Because the PD and the FD account for about $5 million of the $8 million budget, excluding them from the cuts means we have to make nearly a million dollars in cuts to the departments that account for only $3 million of the budget. So we’re looking at cutting the expenses of the other departments by a third, including the Public Works Department. The other option of course, is to make cuts to the Police Department and the Fire Department. Oh yes, and then there’s the option of outsourcing one or both of these departments. Despite Candidate Rachelle Arizmendi’s assertion at the candidate forum that “we shy away from the discussion just to even take a look at comparisons” of outsourcing the PD, the City actually did just that, just a few years ago. Here’s a link to the 69 page report that was created when we did so, and presented to the City Council on March 9, 2010. The fact that Ms. Aramendi is unaware of it doesn’t mean it didn’t happen. It did happen, and the Council (which included Maryann MacGillivray, Kurt Zimmerman and Don Watts, as well as John Buchanan and Joe Mosca at the time) filed the report, apparently not considering outsourcing a viable alternative.
And as to the Fire Dept., well, that is kind of a no-brainer. Most of our firefighters are volunteers, and no other department we might outsource to is going to provide us with firefighters at $0/hr. , and our part time paramedics are among the lowest paid around, so we just aren’t going to possibly save money outsourcing the Fire Dept..
The proponents of Yes on UUT are telling us that the increased cost of extending the UUT for a typical family will be less than $20 a month. We know that there’s a low income exemption, and we know that there’s an oversight committee that makes sure that the money is being spent properly. That oversight committee has yet to tell us that the money is being spent improperly, in fact, if I remember correctly, it recommended to the Council that it should increase the rate to 12% when the Council opted to keep it at 10% a couple years back. That’s right, the Council has chosen not to increase the UUT when it could have, and probably should have (to help build up the City’s reserves). If the UUT is not extended, and we find ourselves in need of additional revenue (which we will), we will have to wait until there’s another election to increase revenue. But if the UUT is extended, and by some odd chance more money is coming in than is needed, I believe we can trust the City Council to act responsibly and either cut the rate or put the extra money into reserves (really never a bad thing).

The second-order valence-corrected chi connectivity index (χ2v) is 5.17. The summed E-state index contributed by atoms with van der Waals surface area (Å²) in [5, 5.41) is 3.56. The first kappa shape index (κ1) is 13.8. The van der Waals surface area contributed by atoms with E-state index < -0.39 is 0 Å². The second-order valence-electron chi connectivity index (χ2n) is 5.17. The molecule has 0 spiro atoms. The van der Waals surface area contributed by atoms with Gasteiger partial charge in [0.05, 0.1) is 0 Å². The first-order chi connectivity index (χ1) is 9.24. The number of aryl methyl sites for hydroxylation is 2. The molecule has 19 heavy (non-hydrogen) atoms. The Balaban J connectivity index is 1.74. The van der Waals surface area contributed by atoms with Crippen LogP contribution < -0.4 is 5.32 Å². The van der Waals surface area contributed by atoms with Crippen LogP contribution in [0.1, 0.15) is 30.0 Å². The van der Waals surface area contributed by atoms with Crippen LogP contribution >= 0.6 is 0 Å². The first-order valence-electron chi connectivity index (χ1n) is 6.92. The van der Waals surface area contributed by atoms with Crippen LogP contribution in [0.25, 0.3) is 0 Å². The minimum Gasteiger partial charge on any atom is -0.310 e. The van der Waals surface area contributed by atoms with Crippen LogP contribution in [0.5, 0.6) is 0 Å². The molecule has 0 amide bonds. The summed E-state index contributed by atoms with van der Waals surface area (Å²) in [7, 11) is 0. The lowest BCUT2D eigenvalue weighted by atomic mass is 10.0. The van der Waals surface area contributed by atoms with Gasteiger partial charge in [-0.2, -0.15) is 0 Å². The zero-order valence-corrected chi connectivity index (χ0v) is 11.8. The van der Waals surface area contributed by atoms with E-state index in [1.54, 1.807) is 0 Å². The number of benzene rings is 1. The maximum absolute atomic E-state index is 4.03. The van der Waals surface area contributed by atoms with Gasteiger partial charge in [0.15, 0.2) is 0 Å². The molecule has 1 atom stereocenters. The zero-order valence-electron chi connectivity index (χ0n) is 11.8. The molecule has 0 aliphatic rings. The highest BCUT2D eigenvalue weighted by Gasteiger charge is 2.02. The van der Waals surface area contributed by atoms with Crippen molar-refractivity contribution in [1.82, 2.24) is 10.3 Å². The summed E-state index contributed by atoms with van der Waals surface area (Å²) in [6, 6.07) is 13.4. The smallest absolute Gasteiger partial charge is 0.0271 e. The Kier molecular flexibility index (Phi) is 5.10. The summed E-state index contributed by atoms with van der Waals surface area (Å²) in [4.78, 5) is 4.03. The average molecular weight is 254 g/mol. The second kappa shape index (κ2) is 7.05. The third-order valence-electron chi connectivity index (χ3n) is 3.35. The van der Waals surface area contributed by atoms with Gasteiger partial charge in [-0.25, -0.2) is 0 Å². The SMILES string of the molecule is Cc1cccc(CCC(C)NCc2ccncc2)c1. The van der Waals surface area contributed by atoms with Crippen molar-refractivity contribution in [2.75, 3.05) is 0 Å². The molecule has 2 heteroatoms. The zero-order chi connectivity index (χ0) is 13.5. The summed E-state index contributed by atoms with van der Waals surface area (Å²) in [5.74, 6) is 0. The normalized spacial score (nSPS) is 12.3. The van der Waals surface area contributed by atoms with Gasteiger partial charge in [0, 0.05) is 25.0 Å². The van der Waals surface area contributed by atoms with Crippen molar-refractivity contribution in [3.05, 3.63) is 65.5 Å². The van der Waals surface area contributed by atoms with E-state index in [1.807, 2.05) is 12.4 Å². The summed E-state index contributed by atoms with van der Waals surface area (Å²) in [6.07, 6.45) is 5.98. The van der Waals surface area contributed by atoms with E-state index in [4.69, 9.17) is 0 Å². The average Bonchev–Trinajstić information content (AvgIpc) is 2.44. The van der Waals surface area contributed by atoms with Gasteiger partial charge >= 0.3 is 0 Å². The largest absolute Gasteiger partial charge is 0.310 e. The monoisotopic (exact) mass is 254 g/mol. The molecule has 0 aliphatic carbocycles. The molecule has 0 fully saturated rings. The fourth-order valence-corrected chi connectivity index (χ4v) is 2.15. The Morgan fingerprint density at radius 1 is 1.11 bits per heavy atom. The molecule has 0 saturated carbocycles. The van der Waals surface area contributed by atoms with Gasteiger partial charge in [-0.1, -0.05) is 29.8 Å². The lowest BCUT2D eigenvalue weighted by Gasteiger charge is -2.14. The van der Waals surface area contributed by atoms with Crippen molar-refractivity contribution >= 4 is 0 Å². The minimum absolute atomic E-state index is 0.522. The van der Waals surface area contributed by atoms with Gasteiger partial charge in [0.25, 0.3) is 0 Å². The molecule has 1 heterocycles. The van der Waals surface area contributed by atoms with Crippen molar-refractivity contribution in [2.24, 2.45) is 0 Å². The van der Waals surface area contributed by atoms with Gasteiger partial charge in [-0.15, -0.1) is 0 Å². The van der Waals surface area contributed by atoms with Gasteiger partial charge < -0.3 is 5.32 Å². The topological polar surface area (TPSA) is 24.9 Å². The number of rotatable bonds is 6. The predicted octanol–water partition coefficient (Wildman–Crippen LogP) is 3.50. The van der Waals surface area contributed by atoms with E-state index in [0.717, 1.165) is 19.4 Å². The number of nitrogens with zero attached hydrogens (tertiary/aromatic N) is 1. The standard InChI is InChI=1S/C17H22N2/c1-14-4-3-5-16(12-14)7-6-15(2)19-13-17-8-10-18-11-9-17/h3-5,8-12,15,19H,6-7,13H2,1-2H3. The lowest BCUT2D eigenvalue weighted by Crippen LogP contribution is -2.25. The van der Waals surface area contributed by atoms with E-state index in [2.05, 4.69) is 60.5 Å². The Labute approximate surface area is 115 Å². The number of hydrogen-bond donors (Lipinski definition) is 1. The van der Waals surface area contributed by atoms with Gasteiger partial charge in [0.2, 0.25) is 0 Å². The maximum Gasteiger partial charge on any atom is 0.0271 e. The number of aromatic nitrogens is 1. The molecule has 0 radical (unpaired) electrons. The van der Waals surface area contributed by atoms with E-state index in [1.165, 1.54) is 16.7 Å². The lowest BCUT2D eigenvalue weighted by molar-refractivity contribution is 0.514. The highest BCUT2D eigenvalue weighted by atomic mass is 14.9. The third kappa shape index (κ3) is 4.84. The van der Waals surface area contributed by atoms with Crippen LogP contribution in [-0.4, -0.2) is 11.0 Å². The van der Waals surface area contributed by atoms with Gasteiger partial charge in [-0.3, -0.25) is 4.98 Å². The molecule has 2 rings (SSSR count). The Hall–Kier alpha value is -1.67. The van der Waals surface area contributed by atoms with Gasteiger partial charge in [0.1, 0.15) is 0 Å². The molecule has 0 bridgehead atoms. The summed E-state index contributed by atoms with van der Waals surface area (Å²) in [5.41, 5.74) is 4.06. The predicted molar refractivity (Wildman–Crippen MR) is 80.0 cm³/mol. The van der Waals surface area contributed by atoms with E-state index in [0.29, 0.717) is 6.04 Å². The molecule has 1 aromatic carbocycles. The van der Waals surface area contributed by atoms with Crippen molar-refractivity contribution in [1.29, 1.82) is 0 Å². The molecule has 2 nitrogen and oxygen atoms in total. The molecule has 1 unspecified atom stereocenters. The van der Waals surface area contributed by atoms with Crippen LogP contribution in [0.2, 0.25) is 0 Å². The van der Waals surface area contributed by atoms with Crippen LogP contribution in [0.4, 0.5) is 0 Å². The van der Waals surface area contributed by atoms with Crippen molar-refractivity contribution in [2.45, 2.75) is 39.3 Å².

We vote people onto our City Council to represent our best interests. The current Council, which has far more awareness of City programs, budgets and services than the general populace, has taken the position that the UUT should be extended, 4 members to 1. One of those four Council members, John Capoccia, who opposed the 2012 UUT extension because it was going to automatically increase the rate to 12%, which he opposed, has written an extremely well researched series of articles, as I mentioned earlier. If you really want to educate yourself on Measure UUT and City budget issues, I recommend reading it. (Capoccia Op-Ed Part 1, Part 2, and Part 3). And since we elect the Council members to represent our best interests, maybe we should listen to them when they suggest to us what it is that is in our best interests.
SierraMadreNews.Net endorses a YES vote on Measure UUT.
(1) $900,000 from FY 2011-2012 budget, then an additional $400,000 after the loss of the CRA funds. Source: Comprehensive Annual Financial Report, City of Sierra Madre, for the Fiscal Year ended June 30, 2013, page iii.